How to do spring cleaning the green way

Avoid chemical cleaners this year for a healthier home and a healthier environment

While spring cleaning this year, look for products that are phosphate-free, non-toxic, and water or vegetable based. Check the label and look for a list of ingredients that is easy to understand. Non-chemical, natural cleaners are better for your health and the environment. (Photo: GreenUP)
While spring cleaning this year, look for products that are phosphate-free, non-toxic, and water or vegetable based. Check the label and look for a list of ingredients that is easy to understand. Non-chemical, natural cleaners are better for your health and the environment. (Photo: GreenUP)

Spring is here and along with the warm sunshine comes the seasonal ritual of spring cleaning. It’s time to wash up your summer clothes, to haul the area rugs outside for a seasonal airing, and to get the fridge cleaned out and ready for an influx of fresh veggies and fruits.

Cleaning our homes is meant to make them healthier and more enjoyable and there isn’t a better time to have a fresh start than in Spring; unfortunately, many household cleaners are chock-full of toxic chemicals that can have negative impacts on human health and can contribute to indoor air pollution in homes.

Studies by Environmental Defence have shown that levels of volatile organic compounds (VOCs) become elevated in homes during and after cleaning. VOCs are chemicals found in many household cleaners that are also linked to serious health issues.

This year, while you are making plans to fight germs, scrub stains, and abolish nasty odours, be sure to start with the fine print on your cleaning products. Products to avoid include anything anti-bacterial or flammable and products that contain bleach and ammonia, which are toxic and can irritate eyes, lungs, nose, and throat.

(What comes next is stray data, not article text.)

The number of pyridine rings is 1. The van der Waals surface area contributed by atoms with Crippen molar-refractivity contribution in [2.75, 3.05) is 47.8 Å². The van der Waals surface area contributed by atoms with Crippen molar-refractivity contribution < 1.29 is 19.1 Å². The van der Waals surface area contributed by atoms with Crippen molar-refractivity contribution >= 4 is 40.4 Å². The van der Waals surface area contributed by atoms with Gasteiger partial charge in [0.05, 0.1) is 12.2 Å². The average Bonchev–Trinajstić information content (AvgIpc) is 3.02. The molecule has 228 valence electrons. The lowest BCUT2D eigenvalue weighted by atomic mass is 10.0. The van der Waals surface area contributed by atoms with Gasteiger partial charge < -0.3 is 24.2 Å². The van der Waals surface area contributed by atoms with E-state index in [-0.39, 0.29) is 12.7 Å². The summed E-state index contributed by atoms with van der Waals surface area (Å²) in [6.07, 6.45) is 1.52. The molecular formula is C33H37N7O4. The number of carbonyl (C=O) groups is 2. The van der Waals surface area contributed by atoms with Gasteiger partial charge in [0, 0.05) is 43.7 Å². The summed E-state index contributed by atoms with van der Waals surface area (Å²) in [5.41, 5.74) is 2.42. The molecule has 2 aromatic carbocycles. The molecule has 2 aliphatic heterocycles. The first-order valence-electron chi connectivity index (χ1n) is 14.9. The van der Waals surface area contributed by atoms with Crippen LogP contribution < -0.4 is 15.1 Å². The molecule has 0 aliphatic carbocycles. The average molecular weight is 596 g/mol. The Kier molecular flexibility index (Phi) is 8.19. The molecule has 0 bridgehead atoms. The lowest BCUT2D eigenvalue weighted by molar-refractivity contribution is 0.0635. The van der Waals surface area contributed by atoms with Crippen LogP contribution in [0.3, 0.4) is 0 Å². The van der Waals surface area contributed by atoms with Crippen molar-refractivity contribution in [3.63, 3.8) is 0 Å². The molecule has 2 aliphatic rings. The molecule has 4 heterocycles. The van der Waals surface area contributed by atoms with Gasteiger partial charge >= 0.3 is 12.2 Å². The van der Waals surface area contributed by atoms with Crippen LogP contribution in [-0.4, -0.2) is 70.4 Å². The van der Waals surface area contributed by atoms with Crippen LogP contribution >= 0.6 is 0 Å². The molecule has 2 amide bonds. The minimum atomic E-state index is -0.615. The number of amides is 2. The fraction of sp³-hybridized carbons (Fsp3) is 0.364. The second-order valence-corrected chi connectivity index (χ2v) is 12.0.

Many household cleaners are also harmful to the environment. Residues and suds that are washed down the drain can end up in our waterways and impact wildlife.

Surfactants are chemicals that are mostly petroleum-based or synthetic and are toxic to fish and aquatic life. Don’t be fooled by the “need” for soapsuds; surfactants are often added to detergents to make them soapy, but suds do not impact the effectiveness of the product.

Phosphates also have a negative effect on waterways. They can cause an overload of nutrients in the environment resulting in harmful overgrowth of algae that depletes water of oxygen, which can be lethal for fish.

Once you’ve separated out the chemical cleaners, they can go in the pile to drop off at the Household Hazardous Waste Depot. You can’t get rid of them in the trash or blue bin due to their toxic ingredients.

Canadians spend more than $275 million on household cleaning products each year. This includes a laundry list of products manufactured and marketed to do very specific jobs. But there is no need to have a unique product to clean toilets, sinks, fridges, floors, and tiles. Minimizing the number of cleaners necessary to clean your house is one of the benefits of natural cleaning and it can help you save money, too.